Principles of human-scale communities
New Urbanism aims to foster meaningful places. It does so by reviving and adapting ideas and practices that were at the heart of American community-building from the 1600s to the Second World War. Instead of separating various uses, as conventional development has done for the past 70 years, New Urbanism tries to bring housing, shopping, employment, and other uses closer together, often mixing them. This makes it possible for people to reach more destinations on foot, to become less dependent on automobiles, and to enjoy convenient access to places where social life unfolds.
New Urbanism can be applied at a wide variety of scales, from a single building to a hamlet or neighborhood, to a metropolitan region. The basic building block of the community is the neighborhood, whose size usually is based the quarter-mile, the distance a person can walk in five minutes from the neighborhood’s center to its edge. Human scale is the standard for the proportions of buildings. The public realm is often designed to offer a sense of enclosure, by forming “outdoor rooms,” especially in the most intensely urban settings such as downtowns and centers of towns.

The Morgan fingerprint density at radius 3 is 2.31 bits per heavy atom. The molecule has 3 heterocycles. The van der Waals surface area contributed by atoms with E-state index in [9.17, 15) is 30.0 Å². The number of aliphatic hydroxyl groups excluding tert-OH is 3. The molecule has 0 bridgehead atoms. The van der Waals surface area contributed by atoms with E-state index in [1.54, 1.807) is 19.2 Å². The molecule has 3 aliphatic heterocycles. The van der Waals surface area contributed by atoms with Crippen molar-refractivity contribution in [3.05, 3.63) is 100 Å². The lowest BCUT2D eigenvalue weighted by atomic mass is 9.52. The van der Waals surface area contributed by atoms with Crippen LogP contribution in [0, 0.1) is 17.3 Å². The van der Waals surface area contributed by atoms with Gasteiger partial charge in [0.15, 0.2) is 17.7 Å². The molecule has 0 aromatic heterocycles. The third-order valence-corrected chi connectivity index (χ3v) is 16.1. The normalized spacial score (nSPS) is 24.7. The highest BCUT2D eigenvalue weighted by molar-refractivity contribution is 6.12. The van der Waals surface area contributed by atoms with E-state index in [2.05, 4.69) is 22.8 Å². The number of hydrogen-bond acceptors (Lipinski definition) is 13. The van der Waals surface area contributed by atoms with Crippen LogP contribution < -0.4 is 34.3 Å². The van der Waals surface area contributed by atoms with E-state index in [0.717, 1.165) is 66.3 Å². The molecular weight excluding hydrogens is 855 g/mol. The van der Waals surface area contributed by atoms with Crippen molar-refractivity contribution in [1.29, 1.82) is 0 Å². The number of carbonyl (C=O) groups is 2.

This chapter explains how human settlements are organized along a rural-to-urban Transect consisting of a series of zones, from the natural zone (T1) to the rural zone (T2), sub-urban zone (T3), general urban zone (T4), urban center (T5), and urban core (T6). Each zone has its own characteristics. The T5 urban center zone, for example, typically mixes uses — putting shops on the ground floor and offices or residential units above; the buildings usually come up to the sidewalks. New Urbanism pays close attention to blocks, since small blocks are crucial to walkable cities. How buildings address the street – what their “frontages” are like — also reflects the Transect zone.